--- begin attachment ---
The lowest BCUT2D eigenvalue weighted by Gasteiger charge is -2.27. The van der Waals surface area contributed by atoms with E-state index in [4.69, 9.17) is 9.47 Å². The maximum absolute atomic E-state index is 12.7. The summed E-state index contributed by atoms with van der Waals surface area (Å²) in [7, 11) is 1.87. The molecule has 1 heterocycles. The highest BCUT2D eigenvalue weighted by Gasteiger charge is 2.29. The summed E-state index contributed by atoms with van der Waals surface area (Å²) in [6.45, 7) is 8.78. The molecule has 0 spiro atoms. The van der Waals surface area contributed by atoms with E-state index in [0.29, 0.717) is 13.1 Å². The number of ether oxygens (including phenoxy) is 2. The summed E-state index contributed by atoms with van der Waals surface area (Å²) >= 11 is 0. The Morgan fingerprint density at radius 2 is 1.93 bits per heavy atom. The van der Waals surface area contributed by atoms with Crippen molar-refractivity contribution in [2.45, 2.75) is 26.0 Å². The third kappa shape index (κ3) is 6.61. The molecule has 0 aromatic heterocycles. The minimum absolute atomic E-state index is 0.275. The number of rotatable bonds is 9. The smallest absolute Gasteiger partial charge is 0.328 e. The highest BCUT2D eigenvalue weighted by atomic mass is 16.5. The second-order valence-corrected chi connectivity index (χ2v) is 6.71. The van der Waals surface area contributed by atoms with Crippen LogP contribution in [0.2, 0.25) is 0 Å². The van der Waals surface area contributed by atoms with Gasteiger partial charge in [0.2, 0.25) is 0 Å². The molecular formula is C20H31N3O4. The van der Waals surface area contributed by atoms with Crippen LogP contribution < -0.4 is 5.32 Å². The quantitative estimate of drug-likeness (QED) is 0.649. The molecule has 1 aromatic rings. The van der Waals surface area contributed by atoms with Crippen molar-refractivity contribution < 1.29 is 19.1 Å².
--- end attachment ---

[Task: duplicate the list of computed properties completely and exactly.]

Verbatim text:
The lowest BCUT2D eigenvalue weighted by Gasteiger charge is -2.27. The van der Waals surface area contributed by atoms with E-state index in [4.69, 9.17) is 9.47 Å². The maximum absolute atomic E-state index is 12.7. The summed E-state index contributed by atoms with van der Waals surface area (Å²) in [7, 11) is 1.87. The molecule has 1 heterocycles. The highest BCUT2D eigenvalue weighted by Gasteiger charge is 2.29. The summed E-state index contributed by atoms with van der Waals surface area (Å²) in [6.45, 7) is 8.78. The molecule has 0 spiro atoms. The van der Waals surface area contributed by atoms with E-state index in [0.29, 0.717) is 13.1 Å². The number of ether oxygens (including phenoxy) is 2. The summed E-state index contributed by atoms with van der Waals surface area (Å²) >= 11 is 0. The Morgan fingerprint density at radius 2 is 1.93 bits per heavy atom. The van der Waals surface area contributed by atoms with Crippen molar-refractivity contribution in [2.45, 2.75) is 26.0 Å². The third kappa shape index (κ3) is 6.61. The molecule has 0 aromatic heterocycles. The minimum absolute atomic E-state index is 0.275. The number of rotatable bonds is 9. The smallest absolute Gasteiger partial charge is 0.328 e. The highest BCUT2D eigenvalue weighted by atomic mass is 16.5. The second-order valence-corrected chi connectivity index (χ2v) is 6.71. The van der Waals surface area contributed by atoms with Crippen LogP contribution in [0.2, 0.25) is 0 Å². The van der Waals surface area contributed by atoms with Gasteiger partial charge in [0.2, 0.25) is 0 Å². The molecular formula is C20H31N3O4. The van der Waals surface area contributed by atoms with Crippen LogP contribution < -0.4 is 5.32 Å². The quantitative estimate of drug-likeness (QED) is 0.649. The molecule has 1 aromatic rings. The van der Waals surface area contributed by atoms with Crippen molar-refractivity contribution < 1.29 is 19.1 Å².